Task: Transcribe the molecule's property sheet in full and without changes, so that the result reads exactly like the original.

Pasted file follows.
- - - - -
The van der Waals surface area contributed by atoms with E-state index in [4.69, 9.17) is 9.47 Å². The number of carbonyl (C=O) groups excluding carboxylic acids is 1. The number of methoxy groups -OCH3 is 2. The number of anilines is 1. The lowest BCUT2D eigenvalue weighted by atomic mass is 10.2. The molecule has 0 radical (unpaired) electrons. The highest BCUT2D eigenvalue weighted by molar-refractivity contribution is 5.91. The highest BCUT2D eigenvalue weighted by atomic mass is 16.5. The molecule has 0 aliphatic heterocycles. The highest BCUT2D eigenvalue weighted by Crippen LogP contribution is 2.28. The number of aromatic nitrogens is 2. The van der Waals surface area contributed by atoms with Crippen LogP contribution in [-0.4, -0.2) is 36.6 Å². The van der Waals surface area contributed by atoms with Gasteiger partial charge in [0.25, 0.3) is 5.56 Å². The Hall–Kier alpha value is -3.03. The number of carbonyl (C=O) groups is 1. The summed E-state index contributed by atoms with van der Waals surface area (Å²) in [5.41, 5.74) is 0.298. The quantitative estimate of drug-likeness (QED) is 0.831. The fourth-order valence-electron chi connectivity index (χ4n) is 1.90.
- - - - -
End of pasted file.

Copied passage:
The van der Waals surface area contributed by atoms with E-state index in [4.69, 9.17) is 9.47 Å². The number of carbonyl (C=O) groups excluding carboxylic acids is 1. The number of methoxy groups -OCH3 is 2. The number of anilines is 1. The lowest BCUT2D eigenvalue weighted by atomic mass is 10.2. The molecule has 0 radical (unpaired) electrons. The highest BCUT2D eigenvalue weighted by molar-refractivity contribution is 5.91. The highest BCUT2D eigenvalue weighted by atomic mass is 16.5. The molecule has 0 aliphatic heterocycles. The highest BCUT2D eigenvalue weighted by Crippen LogP contribution is 2.28. The number of aromatic nitrogens is 2. The van der Waals surface area contributed by atoms with Crippen LogP contribution in [-0.4, -0.2) is 36.6 Å². The van der Waals surface area contributed by atoms with Gasteiger partial charge in [0.25, 0.3) is 5.56 Å². The Hall–Kier alpha value is -3.03. The number of carbonyl (C=O) groups is 1. The summed E-state index contributed by atoms with van der Waals surface area (Å²) in [5.41, 5.74) is 0.298. The quantitative estimate of drug-likeness (QED) is 0.831. The fourth-order valence-electron chi connectivity index (χ4n) is 1.90.